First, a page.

This is all natural – and if you’re seeing signs of caregiver stress in yourself or another family member, you’re not alone! There’s nothing to be ashamed of. It can be hard to shoulder all of the work of caregiving singlehanded.

So now, the big question: If you notice that one of your loved ones, who is acting as a caregiver, is showing signs of stress or burnout, what can you do help?

Ways to Help Out The Caregiver In Your Family

According to AARP data, more than half of all caregivers (57%) report that they do not have a choice about performing their daily tasks. 43% feel that caregiving is their personal responsibility because no one else can do it. And yet 40% of caregivers also report feeling burdened by their daily chores.

So, how can you help your mother, who is exhausted by taking care of her own mother? What can you do for the dad who is giving up all of his free time to drive back and forth to his parent’s house?

Remind them that they are not alone.

For a stressed-out caregiver, being reminded that there is help out there can be a lifesaver. There are many things you can do as a concerned loved one.

For example, there are many support groups and resources out there for caregivers that can help educate your mom or dad, or put them in touch with people who have been in a similar situation.

To help your parent unwind, you could schedule regular times to meet up with them for dinner, or at least chat over the phone. Providing that social support could make a world of difference for your loved one. These meeting can also give you the chance to remind the caregiver to care for themselves, by finding time to meet with a doctor, do some meal prep, or exercise.

And finally, remind the caregiver in your life that there are options out there – and that accepting help is not a sign of weakness. In fact, being realistic about what you can accomplish, and learning to take care of your own needs, is a major sign of strength!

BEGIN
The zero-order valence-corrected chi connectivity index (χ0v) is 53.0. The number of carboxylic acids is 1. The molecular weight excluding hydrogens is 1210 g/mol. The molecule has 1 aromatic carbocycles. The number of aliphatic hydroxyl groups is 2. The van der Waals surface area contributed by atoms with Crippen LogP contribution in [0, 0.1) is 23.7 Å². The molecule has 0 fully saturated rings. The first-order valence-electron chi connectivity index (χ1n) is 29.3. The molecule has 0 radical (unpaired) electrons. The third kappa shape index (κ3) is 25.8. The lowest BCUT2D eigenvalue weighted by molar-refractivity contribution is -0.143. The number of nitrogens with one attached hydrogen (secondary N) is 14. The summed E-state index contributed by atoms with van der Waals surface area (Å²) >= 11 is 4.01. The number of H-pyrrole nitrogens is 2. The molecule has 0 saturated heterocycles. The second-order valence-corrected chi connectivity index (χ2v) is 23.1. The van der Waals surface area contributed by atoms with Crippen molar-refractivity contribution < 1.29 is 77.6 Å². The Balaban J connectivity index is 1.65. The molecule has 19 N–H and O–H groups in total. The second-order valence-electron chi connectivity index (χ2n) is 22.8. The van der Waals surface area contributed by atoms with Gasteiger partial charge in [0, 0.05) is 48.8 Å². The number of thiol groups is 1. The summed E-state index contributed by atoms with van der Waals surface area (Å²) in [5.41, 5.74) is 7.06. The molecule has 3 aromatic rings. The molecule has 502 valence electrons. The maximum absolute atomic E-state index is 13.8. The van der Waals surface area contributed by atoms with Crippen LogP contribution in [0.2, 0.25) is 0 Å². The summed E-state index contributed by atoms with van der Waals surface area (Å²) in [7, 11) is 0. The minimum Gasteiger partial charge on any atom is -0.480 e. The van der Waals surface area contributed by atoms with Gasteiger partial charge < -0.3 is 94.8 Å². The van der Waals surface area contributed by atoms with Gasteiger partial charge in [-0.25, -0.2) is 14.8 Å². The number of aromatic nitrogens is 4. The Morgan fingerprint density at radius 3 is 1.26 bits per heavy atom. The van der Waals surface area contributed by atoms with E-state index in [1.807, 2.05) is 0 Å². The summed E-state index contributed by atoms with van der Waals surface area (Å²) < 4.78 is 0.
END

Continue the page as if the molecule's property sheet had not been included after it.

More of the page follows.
Reaching out for professional help may be the best decision that your family member could ever make – both for themselves, and for the loved one they care for. Getting a chance to rest and recharge could help your parent regain some of their spark, and their love for caregiving.

Meanwhile, their own parent or spouse might benefit from the chance to socialize with a new face, one who is the right fit for their lifestyle and personal care needs. For example, if an elderly relative loves to crochet, imagine them being able to spend time with a caregiver who shares their hobby? What a difference it could make!

If you have a loved one that you believe could benefit from the assistance of a professional caregiver, please don’t hesitate to reach out to one of the professionals at Companions for Seniors.

Our companions are trained, bonded insured, and can help your family shoulder some of the burden of caring for an aging loved one. We help provide seniors with a higher quality of life, while also offering respite and peace of mind for a family caregiver who might need some support.

Have any questions? Want to get in touch? Don’t hesitate to give us a call, or fill out our contact form available here.